It's also worth noting that the image and concept presented by the character of The Hunter, that of a home-invading, arsenal-toting for-hire hunter/mercenary wearing a unfathomably creepy animal mask who is tied up in a cynical inheritance scheme between bitter family members, bears an awful resemblance to the image and concept of some baddies that crops up in a more recent flick. Coincidence? Unacknowledged inspiration? Outright thievery? Eh, I'll bet they just dreamed it up.

Final Girl: Our protagonist, Alex, fulfills the role of the neurotic gaslight victim. This is a stock figure most often presented in this type of film as a woman, and so naturally Alex displays more typically "feminine" qualities than the average perpetually shirtless slasher movie hunk. Alex is sensitive and needy; he's quick to fall in love and ridden with guilt over his inaction during a past event. His visceral, physical experience of his own traumatic nightmares makes him a touch hysterical on occasion. He's a ball of nerves with aspirations to forsake the family tradition of ruthless capitalism and reinvent himself as a writer. And yet, his status as a "feminine male" does little to save him in the end: he's killed quite brutally by the film's villains at the climax, making him into an innocent if gullible victim. His death is a shocking choice that is solely in service of the film's cynical tone: it is a very, very giallo maneuver.

Evaluation: Though gaslight plots were prevalent (to say the least) in the era of the giallo, the giallo's American slasher descendants were always a little too blunt and, well, obvious to employ the same necessarily semi-complicated gaslighting shenanigans during their headlong sprint into a pile of butchered bodies. Though not the most intellectually taxing of cinematic scenarios, the gaslight plot nonetheless requires both a certain amount of finesse from its filmmakers (in order to prevent the true goings-on from being screamingly obvious from the start) and an equal amount of attention from its audience (in order to piece together the maddening puzzle of possible psychosis and hallucinations). Slasher audiences in the 1980s skewed significantly younger than those flocking to the gialli of the 1970s, and-- to judge by the example of those films that raked in the thick stacks of scattered cash during the latter decade-- these teenage creeps preferred their body count flicks as brutal and simplistic as possible. Under that criteria, devoting screen time to convoluted schemes and questionings of the protagonist's sanity would be a risky proposition when some swift stabbings would suffice.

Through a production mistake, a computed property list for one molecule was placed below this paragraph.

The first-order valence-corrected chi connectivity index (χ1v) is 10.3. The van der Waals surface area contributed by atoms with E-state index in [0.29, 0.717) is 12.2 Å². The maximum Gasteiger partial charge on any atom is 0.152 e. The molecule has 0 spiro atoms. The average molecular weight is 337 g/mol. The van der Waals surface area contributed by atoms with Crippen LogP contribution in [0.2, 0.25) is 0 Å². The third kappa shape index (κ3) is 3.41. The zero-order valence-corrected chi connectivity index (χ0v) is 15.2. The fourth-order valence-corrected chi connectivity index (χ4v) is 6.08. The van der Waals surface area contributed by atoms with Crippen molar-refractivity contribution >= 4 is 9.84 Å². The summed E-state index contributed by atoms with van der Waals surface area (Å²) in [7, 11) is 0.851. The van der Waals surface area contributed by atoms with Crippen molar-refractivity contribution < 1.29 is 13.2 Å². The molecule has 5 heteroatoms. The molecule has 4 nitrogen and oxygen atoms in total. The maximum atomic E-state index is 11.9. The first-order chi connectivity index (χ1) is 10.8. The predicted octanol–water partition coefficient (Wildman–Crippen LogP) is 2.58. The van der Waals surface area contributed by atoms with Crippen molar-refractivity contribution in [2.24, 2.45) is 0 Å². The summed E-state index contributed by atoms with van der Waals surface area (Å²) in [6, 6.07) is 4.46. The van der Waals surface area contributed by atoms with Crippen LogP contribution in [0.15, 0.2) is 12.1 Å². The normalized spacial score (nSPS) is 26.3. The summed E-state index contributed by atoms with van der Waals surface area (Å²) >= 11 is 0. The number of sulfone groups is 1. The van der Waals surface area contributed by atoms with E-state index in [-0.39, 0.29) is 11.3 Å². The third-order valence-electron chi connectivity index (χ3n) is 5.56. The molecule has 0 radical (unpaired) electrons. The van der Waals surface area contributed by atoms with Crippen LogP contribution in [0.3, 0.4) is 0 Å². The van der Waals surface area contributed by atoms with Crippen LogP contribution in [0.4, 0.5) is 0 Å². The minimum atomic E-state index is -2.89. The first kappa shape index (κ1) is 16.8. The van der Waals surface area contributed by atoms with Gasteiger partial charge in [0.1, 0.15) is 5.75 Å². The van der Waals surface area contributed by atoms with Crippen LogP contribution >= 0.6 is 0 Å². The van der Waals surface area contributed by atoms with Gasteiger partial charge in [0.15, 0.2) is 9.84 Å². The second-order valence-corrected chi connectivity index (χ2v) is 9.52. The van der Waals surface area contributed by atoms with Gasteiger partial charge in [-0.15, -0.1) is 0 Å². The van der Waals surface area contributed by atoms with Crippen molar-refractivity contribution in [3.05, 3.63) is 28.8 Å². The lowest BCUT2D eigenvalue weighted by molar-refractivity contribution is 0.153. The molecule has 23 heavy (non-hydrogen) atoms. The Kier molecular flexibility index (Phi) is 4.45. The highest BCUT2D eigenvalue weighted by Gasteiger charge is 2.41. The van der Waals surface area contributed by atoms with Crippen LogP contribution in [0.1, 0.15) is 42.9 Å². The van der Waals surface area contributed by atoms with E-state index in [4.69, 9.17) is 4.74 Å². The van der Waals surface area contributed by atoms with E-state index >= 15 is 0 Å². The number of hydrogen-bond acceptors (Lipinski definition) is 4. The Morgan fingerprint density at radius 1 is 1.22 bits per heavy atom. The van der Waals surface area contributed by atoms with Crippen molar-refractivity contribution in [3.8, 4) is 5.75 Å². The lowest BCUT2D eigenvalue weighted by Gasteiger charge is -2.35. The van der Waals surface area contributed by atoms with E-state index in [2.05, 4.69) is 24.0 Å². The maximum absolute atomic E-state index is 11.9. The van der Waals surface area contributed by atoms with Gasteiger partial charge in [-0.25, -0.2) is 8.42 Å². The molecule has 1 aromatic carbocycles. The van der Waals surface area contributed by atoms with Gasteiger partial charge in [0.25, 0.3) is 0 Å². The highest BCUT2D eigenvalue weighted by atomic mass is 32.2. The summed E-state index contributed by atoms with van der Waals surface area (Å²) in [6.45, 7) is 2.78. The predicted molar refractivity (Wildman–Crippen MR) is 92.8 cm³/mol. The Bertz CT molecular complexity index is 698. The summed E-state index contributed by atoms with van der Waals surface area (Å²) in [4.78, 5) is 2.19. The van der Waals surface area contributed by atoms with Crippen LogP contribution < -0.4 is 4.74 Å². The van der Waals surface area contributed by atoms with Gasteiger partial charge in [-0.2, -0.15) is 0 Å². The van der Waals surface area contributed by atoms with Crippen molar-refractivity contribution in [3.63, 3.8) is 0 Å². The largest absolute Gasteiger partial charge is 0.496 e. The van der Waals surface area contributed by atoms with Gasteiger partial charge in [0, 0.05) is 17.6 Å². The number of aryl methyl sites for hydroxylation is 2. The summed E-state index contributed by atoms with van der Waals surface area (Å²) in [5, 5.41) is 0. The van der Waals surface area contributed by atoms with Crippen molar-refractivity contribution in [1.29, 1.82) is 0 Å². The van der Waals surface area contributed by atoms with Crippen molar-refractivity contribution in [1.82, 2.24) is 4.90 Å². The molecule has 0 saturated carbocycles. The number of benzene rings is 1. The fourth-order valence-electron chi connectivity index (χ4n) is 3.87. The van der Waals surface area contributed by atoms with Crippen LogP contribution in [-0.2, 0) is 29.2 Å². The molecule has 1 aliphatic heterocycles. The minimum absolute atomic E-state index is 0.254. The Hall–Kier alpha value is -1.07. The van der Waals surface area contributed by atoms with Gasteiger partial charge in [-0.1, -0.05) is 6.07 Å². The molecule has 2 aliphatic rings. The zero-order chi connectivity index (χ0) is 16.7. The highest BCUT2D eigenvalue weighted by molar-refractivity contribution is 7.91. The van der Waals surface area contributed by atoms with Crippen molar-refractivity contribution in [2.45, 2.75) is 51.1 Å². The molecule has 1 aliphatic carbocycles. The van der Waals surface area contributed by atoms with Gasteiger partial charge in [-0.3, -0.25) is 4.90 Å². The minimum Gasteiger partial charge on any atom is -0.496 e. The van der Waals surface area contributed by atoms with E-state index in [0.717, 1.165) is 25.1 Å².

And yet, some slasher films gave the gaslight an honest go: No Place to Hide (1981) is a fine if sedate made-for-television attempt, and Happy Birthday to Me (1981)-- though by no means featuring a conventional gaslighting-- reveals by its climax that it has digested the lessons of a few of the formula's key tricks. Arriving late in the slasher cycle, Kristine Peterson's Deadly Dreams may be the most ambitious slasher gaslighting of them all, presenting a hardcore inheritance scheme that results in a poor sap being driven mad by a hulking masked killer in varied scenarios stuck somewhere between the empirical world and Freddy Kreuger-lite rubber reality. Its careful balancing act of providing the slasher's shallow visceral thrills alongside a sizable-enough heaping of quasi-complex thriller intrigue is admirable and by and large successful. Intense, surprising, and ever-so-slightly surreal, the film is the sort of clever and enthralling stuff that inspires one to eBay an original video store one-sheet immediately after viewing.